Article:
We are at the Wall of Oštrica – a pretty, medieval wall dating from the Middle Ages, and built in fairy book style. It runs across the neck of the Oštrica peninsula like a weighty yet elegant limestone rock necklace.
And we have the absolute pleasure of having Rich, Ann and son Alex as our guest crew from England. They joined us in Split on the weekend and we have been working our way north, up the central coast.
This place has been inhabited since antiquity and a Roman road station known as ‘Ad Pretorium’ was placed here. The area is now known as Grebastica; the village of Grabast appears in historical records back to the 13th century and was once an important settlement.
The wall was constructed to keep the Turks out. This land was subjected to constant attacks by the Ottomans., and thus the Venetian and local governments of the day financed the closing of this hinterland and the building of the defensive wall. A couple of centuries later, the wall provided physical segregation for the healthy from those sick with the plague.
We took the intrepid route and climbed up and over the rocks of the fortress walls to clamber up stairs that features stone steps that are each ankle to hip high, to the top. It is impressive being 10 meters high and 1 meter wide, and widely regarded as the best wall of its kind.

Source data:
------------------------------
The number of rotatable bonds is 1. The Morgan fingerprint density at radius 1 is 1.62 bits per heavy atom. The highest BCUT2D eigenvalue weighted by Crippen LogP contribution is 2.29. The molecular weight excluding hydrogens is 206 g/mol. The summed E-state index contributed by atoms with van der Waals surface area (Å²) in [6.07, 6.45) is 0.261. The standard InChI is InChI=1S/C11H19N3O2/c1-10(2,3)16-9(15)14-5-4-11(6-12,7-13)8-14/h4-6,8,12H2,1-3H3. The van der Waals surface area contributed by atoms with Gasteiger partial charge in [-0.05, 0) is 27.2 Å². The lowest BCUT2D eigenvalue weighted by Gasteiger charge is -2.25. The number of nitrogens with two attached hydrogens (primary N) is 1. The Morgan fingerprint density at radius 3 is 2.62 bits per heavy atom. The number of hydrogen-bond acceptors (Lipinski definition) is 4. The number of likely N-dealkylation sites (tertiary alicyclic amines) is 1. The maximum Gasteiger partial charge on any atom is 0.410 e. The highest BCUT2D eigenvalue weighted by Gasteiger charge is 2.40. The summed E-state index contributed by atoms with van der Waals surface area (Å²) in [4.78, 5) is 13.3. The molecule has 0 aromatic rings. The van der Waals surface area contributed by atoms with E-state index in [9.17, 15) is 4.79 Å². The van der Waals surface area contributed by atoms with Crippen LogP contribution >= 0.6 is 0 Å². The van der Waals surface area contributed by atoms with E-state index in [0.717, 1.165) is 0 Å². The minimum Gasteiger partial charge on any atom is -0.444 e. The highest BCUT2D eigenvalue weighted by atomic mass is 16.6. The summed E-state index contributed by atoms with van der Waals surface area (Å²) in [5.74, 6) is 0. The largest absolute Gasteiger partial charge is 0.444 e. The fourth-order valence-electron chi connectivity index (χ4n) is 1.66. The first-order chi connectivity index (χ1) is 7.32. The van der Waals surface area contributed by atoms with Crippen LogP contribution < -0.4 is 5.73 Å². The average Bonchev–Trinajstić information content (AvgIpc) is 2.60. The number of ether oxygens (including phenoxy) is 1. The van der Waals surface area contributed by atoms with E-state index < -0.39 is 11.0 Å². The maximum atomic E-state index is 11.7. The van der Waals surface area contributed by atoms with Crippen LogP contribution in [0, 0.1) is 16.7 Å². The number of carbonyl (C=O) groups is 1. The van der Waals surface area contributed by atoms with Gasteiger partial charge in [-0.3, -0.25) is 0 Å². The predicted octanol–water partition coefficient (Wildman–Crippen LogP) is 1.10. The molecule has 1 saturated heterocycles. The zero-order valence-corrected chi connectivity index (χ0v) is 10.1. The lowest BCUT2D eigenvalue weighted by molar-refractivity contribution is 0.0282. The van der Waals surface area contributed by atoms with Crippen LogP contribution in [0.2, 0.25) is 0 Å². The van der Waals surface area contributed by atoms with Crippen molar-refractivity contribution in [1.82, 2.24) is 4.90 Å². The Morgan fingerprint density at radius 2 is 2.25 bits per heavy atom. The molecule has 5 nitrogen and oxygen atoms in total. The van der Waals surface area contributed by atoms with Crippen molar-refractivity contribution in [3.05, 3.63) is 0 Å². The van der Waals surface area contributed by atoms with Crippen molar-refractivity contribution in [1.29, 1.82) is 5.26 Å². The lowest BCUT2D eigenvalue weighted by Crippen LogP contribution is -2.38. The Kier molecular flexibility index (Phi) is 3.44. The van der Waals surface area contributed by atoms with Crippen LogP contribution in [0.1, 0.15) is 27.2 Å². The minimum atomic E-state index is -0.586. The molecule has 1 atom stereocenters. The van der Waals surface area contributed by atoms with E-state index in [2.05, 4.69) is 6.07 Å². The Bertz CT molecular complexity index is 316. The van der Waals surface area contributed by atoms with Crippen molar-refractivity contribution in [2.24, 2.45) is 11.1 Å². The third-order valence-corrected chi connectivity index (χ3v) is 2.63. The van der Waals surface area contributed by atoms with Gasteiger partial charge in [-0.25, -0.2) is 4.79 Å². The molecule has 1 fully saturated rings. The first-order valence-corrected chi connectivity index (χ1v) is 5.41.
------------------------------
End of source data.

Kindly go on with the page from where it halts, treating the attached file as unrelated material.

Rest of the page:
There is a yellow weather warning for gusts today so a safe anchorage has been our priority. In keeping with the colour of sunshine, citrus yellow sea sponges are abundant in the sandy bottomed, crystal clear water and a high temperature of 35 degrees has meant we’ve been snorkeling so much we’ve lost count of how many dips we take each day. The water is 25 degrees and one of our new favourite pastimes has been diving on the anchor to check out our set. It has been so hot; luckily we like it that way. And our friends from England are enjoying it too. It’s a bit of a swelter, but cooling off is just a few steps away with a plunge into the Adriatic.
The morning included dolphin sightings off the starboard bow and starfish spread-eagled on rocks under the boat. Current sightings in the aquarium like water world below Sailing Waiata‘s two cruising hulls are 2-banded bream, striped bream and annular bream along with healthy schools of blue mackerel and sardines, serving up a menu of deliciousness for the eyes.
Today’s track is appropriately by Power Station, the 2005 remastered version of “Some Like it Hot”
‘Some like it hot and some sweat when the heat is on
Some feel the heat and decide that they can’t go on
Some like it hot, but you can’t tell how hot ’til you try
Some like it hot, so let’s turn up the heat ’til we fry